Wednesday, February 08, 2006

Change of Habit

All Sit N Go's are not created equal. Unfortunately we live in a world where every poker site seems to have a different structure. Some rooms may start with 1,500 chips while others make it 800. Some might have 10 minute blinds while others have 8. Then we get into the structure in which the blinds increase. There seems to be an endless array of choices, or endless supply of headaches, depending on how you look at.

A side effect of all these choices is that each has to be played a little differently. If any of you recall, at the end of last year I was playing almost exclusively SNG's at PokerStars. I found that to maximize my profit I would run the SNG's in sets of three. All three would be started up at about the same time and I wouldn't start any more until I had finished the last one. This was working well for me.

At the beginning of this year I moved my SNG play to Full Tilt. Why? I was clearing a bonus and Full Tilt offers me an incentive that PokerStars doesn't. Now there isn't a whole lot of difference between the PokerStars and Full Tilt SNG's. Each has a starting chip stack of 1,500 and each also has 9 player fields. The difference lies in the blind structure. Full Tilt's increases a little more rapidly but it also features more levels. This leads to a flatter structure where you can sit back and wait longer for premium hands. At the end of the tournament though, the action is a little faster so stealing becomes even more important.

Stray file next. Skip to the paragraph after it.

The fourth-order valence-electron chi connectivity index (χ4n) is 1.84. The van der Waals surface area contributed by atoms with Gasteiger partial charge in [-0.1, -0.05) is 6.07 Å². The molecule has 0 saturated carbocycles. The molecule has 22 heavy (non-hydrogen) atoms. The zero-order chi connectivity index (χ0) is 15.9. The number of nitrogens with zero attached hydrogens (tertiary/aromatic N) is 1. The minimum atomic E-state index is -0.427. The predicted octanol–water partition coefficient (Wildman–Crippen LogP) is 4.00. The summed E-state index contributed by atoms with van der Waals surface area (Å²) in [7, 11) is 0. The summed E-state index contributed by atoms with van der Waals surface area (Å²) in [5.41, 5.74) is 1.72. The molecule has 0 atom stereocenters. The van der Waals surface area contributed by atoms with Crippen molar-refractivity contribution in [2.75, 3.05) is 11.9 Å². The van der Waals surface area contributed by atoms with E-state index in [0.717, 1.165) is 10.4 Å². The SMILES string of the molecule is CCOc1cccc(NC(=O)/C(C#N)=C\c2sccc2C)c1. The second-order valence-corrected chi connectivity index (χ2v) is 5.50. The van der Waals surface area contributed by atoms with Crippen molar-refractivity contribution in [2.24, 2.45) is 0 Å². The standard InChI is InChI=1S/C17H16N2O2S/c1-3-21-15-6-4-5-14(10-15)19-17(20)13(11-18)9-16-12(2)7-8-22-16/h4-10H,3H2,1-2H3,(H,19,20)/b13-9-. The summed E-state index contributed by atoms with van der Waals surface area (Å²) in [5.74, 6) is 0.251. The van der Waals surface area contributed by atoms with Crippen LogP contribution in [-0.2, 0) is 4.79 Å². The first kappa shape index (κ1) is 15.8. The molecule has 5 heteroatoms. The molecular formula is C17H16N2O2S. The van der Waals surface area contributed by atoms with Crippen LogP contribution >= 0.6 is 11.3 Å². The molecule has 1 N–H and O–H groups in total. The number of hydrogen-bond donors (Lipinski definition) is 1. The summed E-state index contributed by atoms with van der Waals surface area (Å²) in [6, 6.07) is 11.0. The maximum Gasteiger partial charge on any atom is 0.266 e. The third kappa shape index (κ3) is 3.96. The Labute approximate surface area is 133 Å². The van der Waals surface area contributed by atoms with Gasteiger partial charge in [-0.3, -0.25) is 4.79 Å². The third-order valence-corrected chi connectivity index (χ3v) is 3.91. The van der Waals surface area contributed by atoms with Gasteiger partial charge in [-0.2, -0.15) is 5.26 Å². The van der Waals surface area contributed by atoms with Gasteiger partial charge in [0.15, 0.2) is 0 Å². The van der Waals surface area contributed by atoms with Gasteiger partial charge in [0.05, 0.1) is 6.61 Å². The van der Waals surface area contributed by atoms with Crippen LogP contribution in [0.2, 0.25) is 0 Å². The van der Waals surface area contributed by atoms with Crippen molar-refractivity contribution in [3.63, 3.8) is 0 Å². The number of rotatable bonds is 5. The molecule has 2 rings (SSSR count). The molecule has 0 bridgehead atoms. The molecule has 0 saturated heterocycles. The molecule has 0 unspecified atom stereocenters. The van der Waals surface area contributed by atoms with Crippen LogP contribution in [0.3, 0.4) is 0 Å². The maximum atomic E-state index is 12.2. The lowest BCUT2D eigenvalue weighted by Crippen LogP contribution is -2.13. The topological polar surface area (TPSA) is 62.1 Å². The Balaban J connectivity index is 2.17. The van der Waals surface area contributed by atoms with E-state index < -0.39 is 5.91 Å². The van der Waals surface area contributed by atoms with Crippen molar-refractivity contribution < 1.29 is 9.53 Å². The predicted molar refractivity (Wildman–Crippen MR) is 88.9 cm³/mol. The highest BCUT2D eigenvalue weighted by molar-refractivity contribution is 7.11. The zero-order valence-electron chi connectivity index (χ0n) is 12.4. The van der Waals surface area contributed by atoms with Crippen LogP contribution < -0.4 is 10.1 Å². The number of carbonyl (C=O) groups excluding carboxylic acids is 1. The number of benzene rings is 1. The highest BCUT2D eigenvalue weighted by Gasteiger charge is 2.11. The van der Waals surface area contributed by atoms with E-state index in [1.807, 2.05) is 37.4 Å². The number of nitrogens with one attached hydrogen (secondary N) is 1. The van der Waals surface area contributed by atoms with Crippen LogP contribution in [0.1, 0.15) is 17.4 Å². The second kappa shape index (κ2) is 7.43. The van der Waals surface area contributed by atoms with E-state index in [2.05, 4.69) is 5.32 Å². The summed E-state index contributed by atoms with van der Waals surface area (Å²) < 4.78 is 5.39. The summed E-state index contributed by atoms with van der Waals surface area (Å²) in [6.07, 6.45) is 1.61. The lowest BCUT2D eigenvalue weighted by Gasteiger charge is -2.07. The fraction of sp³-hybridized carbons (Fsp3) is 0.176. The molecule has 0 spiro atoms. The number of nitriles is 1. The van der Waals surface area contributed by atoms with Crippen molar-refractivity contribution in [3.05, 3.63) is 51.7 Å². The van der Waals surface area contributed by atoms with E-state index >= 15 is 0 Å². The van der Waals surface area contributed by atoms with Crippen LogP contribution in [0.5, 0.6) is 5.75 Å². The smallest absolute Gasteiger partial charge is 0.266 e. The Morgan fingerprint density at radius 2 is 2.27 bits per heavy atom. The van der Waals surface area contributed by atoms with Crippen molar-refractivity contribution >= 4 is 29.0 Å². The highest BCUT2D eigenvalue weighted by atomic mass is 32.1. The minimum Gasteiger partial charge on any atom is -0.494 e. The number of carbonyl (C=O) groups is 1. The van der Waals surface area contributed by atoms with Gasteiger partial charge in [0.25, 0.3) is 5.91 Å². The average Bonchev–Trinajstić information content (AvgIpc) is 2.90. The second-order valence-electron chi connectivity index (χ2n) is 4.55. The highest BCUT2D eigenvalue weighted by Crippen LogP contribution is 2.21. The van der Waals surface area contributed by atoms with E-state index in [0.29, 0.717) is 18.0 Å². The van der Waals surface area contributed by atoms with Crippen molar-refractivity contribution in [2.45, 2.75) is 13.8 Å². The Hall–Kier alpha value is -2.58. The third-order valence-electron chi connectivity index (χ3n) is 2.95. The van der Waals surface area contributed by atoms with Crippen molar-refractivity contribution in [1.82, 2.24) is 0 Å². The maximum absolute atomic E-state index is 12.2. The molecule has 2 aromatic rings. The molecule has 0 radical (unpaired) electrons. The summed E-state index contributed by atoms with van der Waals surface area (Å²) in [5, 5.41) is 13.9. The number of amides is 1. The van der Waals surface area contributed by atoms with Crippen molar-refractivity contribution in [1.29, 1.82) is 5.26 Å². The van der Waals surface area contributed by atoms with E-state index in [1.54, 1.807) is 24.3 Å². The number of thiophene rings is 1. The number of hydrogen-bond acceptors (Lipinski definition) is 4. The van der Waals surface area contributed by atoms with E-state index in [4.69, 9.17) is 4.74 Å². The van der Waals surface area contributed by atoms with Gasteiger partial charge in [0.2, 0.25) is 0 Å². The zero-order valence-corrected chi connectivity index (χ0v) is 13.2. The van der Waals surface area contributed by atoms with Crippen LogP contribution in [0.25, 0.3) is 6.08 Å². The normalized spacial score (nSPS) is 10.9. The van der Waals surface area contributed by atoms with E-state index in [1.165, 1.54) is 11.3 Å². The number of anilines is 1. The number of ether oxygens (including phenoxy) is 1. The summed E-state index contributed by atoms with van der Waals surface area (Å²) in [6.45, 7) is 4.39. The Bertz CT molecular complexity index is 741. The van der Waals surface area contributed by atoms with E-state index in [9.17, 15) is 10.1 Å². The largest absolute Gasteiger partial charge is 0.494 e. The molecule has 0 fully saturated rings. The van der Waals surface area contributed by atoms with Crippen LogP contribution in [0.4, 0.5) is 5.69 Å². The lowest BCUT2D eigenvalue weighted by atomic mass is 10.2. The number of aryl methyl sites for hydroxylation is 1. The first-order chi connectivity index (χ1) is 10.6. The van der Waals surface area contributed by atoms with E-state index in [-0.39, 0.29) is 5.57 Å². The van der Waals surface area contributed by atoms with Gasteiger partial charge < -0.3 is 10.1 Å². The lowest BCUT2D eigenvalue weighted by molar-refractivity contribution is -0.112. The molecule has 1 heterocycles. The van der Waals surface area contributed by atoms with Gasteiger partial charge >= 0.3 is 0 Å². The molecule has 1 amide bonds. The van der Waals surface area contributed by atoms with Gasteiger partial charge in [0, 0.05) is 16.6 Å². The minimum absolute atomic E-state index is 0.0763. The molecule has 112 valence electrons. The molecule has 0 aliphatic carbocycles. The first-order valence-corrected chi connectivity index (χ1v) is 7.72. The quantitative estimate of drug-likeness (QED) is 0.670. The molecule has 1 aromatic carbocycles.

My experience at PokerStars showed me that generally it was easier (this may me due to the level of competition as much as the structure) to obtain a dominant chip stack by the time 4 players were left. This meant that you didn't have to begin exerting real pressure on your opponents until you were down to 4 players. With everyone fearful of not making the money it was generally easy to steal at this point, regardless of where the blinds were in relation to the stacks.

At Full Tilt I've found that when you reach the final 4 or 5 the stacks are generally pretty even. Stealing needs to begin occurring when your down to 5 players at this site. With the chips being spread out more evenly any one hand can give someone the dominant stack. That stack needs to be you.

Also starting 3 tables at a time and waiting for the round to finish wasn't working for me at Full Tilt. I tried different rotations and I've discovered starting 2 tables works best for me. I also no longer need to wait for both to finish before starting up another. If I happen to bust out early I can now just fire up another one. The flatter structure allows me to spend more time with the table I'm further along on, without sacrificing play at the new one. Since going to this rotation I've found my ROI sky rocket. I'm now doing better at Full Tilt than I was at PokerStars.

If you find yourself struggling with a new structure at a new site, don't be afraid to mix things up. It's trial and error. Once you find the right combination it becomes well worth it. I'm sure that I could have eventually changed my game to fit what I was doing at PokerStars, but I would be sacrificing needed profit in the mean time.